The Combustion Of Household Fuels

1541 Words Jan 5th, 2016 7 Pages
The Combustion of Household Fuels

Fire, from humans’ first interactions with it, has been terrifying, delighting, and mysterious all at once. Yet it is impossible to imagine a day passing without any interactions with the phenomenon. From burning wood in the fireplace, to preparing tea on a stove operating with natural gas, to using charcoal for a backyard barbecue, different objects are chosen as the source of combustion depending on the task that they need to accomplish. Furthermore, with parents, teachers, and firefighters incessantly warning students not to place certain substances close to nearby ignition sources, one cannot help but wonder how the chemical characteristics of these substances play a role in determining their thermal properties.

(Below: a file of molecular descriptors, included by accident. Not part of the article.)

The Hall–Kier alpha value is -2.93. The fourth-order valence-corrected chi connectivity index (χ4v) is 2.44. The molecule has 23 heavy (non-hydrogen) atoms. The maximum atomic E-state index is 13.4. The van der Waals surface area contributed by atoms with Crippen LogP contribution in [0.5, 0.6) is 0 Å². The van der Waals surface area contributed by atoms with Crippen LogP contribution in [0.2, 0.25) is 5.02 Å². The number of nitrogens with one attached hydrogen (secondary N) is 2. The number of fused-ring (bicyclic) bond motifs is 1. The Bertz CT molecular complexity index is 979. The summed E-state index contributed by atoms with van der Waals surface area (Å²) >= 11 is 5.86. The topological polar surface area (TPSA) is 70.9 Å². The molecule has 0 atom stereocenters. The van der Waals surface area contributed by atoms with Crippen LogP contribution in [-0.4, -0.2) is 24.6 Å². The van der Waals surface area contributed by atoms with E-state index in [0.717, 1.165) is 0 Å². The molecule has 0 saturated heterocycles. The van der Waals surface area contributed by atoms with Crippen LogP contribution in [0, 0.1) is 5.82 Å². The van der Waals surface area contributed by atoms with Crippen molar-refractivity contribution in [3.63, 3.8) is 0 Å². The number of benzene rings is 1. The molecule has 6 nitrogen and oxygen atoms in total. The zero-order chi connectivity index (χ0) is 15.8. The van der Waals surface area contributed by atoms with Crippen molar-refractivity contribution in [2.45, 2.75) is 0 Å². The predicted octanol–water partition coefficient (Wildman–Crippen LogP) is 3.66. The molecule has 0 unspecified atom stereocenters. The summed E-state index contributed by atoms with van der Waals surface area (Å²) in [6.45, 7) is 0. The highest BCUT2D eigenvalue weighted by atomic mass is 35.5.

Reflecting back on the 2013 Toronto blackout that left millions without electricity, many households including close neighbors needed to buy fuel for oil lamps and kerosene heaters to provide warmth amidst the sub-zero winter (Edmiston 2013). Knowing that marketed goods are oftentimes priced based on their weight, the efficiency of different fuels could then be ranked by the heat that they generate when a certain mass of it is combusted. Testing this ranking would thus be essential in knowing which fuel to buy when electricity is not readily available or when visiting regions of the world where natural gas heating is not the primary source of heat in homes. Of course, a key limitation to this study would be that…
Open Document